"And so the charges of the hysterics are revealed for what they are: castles in the air. Built on misrepresentation. Supported by unfounded fear. Held aloft by hysteria. On this and every other tool provided in the Patriot Act, charges of abuse of power are ghosts unsupported by fact or example."
—Attorney General John Ashcroft, Sept. 18, 2003
George W. Bush took a lot of grief from civil libertarian critics about the terms of the Patriot Act, passed shortly after 9/11, and his use of it. Today, it's clear the critics were wrong. The way the law has been applied is not as bad as they said. It's way worse.
The revelation that the National Security Agency has been collecting records of virtually every phone call made in this country since 2006, while prying into the contents of emails and calls of foreigners, makes it clear the feds have done everything short of installing a shower cam in every home. It also raises the question of whether the tools of democracy can possibly restrain presidents who are hell-bent on doing whatever they damn well please.
After the 9/11 attacks, Bush and Ashcroft pushed through the Patriot Act, which they claimed was essential to keeping us safe from al-Qaida. One of the most controversial parts was Section 215, the "library records" provision. It allowed the FBI to get "books, records, papers, documents and other items" from anyone deemed related to a terrorism investigation.
The fear was that with this new authority, the government might snoop into the reading habits of innocent people. "We believe that what you read is nobody's business but your own," said Judith Krug of the American Library Association, who noted that "just because someone reads how to build a bomb doesn't mean you're a bomber."
Ashcroft scoffed at such concerns in that 2003 speech, assuring listeners that the FBI had never used it to obtain library records. Today, that fear sounds comically trivial. It turns out that section of the law was used for something much bigger: getting the records of all phone calls, year after year.
When I called Leslie Harris, who back then represented the ALA as a lawyer and now runs the Center for Democracy and Technology, she said, "I have to admit, my imagination was not big enough to envision how they would use it. We were always worried about fishing expeditions, but we didn't imagine that the fish included everyone in the country."
The Patriot Act was passed with a general consensus on what it meant. Supporters didn't disagree with opponents about what it would allow. The argument was whether that was good or bad. Only 12 years later did we learn that the law Congress thought it had passed is very different from the one the executive branch — not just under Bush but under Barack Obama — has implemented.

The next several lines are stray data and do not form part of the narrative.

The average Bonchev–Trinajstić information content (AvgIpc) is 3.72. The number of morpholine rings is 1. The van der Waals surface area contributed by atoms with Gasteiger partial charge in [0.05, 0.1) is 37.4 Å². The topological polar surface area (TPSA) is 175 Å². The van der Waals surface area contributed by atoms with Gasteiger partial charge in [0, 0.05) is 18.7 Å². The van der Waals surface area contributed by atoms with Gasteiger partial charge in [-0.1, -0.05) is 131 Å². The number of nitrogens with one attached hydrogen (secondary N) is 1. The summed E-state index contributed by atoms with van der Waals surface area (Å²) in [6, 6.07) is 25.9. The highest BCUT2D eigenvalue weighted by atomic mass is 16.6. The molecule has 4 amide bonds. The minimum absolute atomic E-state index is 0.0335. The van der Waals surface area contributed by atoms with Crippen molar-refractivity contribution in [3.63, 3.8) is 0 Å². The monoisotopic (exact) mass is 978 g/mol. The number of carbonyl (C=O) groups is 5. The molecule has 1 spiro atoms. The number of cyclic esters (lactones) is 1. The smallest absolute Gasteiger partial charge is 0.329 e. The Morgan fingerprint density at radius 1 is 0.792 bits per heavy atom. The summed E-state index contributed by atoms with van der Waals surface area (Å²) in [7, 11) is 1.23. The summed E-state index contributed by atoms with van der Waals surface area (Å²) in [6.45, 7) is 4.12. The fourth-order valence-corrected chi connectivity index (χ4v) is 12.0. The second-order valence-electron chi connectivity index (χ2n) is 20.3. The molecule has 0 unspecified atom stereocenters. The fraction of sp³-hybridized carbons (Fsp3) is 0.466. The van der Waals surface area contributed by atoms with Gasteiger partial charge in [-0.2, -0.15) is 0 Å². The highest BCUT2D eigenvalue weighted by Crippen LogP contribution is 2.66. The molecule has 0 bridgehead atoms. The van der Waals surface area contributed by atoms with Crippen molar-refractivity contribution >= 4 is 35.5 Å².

Even the sponsor of the law, Rep. James Sensenbrenner, R-Wis., was surprised to find out its hidden meaning. In his view, "both the administration and the FISA court are relying on an unbounded interpretation of the act that Congress never intended."
This is not the only time Congress acted only to find out that its actions are irrelevant. In 2002, the Pentagon outlined a program called Total Information Awareness that, The New York Times explained, would "provide intelligence analysts and law enforcement officials with instant access to information from Internet mail and calling records to credit card and banking transactions and travel documents, without a warrant."
This set off alarms, with the Electronic Privacy Information Center in Washington predicting it would create "a system of national surveillance of the American public." Congress responded by voting overwhelmingly to cut off funding — a decision the American Civil Liberties Union hailed as "a resounding victory for individual liberty."
A lot of good it did. Last week, we found out that the feared system of surveillance came about over the express objection of our elected representatives. We also learned that James Clapper, director of National Intelligence, lied to Congress about it.
When lawmakers approved the Patriot Act as it was understood then, and when they rejected Total Information Awareness, they were fooling themselves into thinking they had a say. Americans were equally deluded when, in 2008, they elected a president who promised a new era of transparency and respect for privacy.
We still have a democracy in America. It's just not connected to anything.
Steve Chapman, a member of the Tribune's editorial board, blogs at chicagotribune.com/chapman.
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